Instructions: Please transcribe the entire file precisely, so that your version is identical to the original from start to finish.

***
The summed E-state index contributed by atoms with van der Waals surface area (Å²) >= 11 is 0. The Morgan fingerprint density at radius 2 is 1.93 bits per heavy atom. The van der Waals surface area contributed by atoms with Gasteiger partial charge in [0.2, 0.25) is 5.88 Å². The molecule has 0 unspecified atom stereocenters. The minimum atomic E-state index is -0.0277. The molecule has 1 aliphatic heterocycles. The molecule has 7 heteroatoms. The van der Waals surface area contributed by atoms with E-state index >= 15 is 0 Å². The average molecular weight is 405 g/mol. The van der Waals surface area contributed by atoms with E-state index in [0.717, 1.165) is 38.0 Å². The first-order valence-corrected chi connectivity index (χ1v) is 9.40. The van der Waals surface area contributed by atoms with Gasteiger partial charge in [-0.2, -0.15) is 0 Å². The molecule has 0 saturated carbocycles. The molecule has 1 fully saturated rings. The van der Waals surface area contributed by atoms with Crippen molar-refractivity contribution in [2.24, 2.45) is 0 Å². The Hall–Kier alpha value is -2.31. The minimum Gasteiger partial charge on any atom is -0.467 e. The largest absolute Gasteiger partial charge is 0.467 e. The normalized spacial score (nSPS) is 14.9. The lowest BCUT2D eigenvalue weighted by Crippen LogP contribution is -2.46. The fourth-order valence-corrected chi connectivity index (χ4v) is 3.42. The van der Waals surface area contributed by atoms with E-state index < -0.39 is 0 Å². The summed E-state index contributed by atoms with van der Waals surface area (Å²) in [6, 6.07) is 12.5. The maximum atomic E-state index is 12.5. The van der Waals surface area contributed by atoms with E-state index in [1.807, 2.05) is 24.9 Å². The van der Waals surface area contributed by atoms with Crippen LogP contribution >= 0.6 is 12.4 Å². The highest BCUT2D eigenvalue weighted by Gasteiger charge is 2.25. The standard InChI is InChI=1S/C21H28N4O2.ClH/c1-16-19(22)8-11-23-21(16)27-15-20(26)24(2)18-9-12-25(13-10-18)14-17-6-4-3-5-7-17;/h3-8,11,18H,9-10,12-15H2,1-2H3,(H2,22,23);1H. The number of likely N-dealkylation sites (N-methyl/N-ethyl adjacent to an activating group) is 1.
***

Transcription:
The summed E-state index contributed by atoms with van der Waals surface area (Å²) >= 11 is 0. The Morgan fingerprint density at radius 2 is 1.93 bits per heavy atom. The van der Waals surface area contributed by atoms with Gasteiger partial charge in [0.2, 0.25) is 5.88 Å². The molecule has 0 unspecified atom stereocenters. The minimum atomic E-state index is -0.0277. The molecule has 1 aliphatic heterocycles. The molecule has 7 heteroatoms. The van der Waals surface area contributed by atoms with E-state index >= 15 is 0 Å². The average molecular weight is 405 g/mol. The van der Waals surface area contributed by atoms with E-state index in [0.717, 1.165) is 38.0 Å². The first-order valence-corrected chi connectivity index (χ1v) is 9.40. The van der Waals surface area contributed by atoms with Gasteiger partial charge in [-0.2, -0.15) is 0 Å². The molecule has 0 saturated carbocycles. The molecule has 1 fully saturated rings. The van der Waals surface area contributed by atoms with Crippen molar-refractivity contribution in [2.24, 2.45) is 0 Å². The Hall–Kier alpha value is -2.31. The minimum Gasteiger partial charge on any atom is -0.467 e. The largest absolute Gasteiger partial charge is 0.467 e. The normalized spacial score (nSPS) is 14.9. The lowest BCUT2D eigenvalue weighted by Crippen LogP contribution is -2.46. The fourth-order valence-corrected chi connectivity index (χ4v) is 3.42. The van der Waals surface area contributed by atoms with E-state index < -0.39 is 0 Å². The summed E-state index contributed by atoms with van der Waals surface area (Å²) in [6, 6.07) is 12.5. The maximum atomic E-state index is 12.5. The van der Waals surface area contributed by atoms with E-state index in [1.807, 2.05) is 24.9 Å². The van der Waals surface area contributed by atoms with Crippen LogP contribution >= 0.6 is 12.4 Å². The highest BCUT2D eigenvalue weighted by Gasteiger charge is 2.25. The standard InChI is InChI=1S/C21H28N4O2.ClH/c1-16-19(22)8-11-23-21(16)27-15-20(26)24(2)18-9-12-25(13-10-18)14-17-6-4-3-5-7-17;/h3-8,11,18H,9-10,12-15H2,1-2H3,(H2,22,23);1H. The number of likely N-dealkylation sites (N-methyl/N-ethyl adjacent to an activating group) is 1.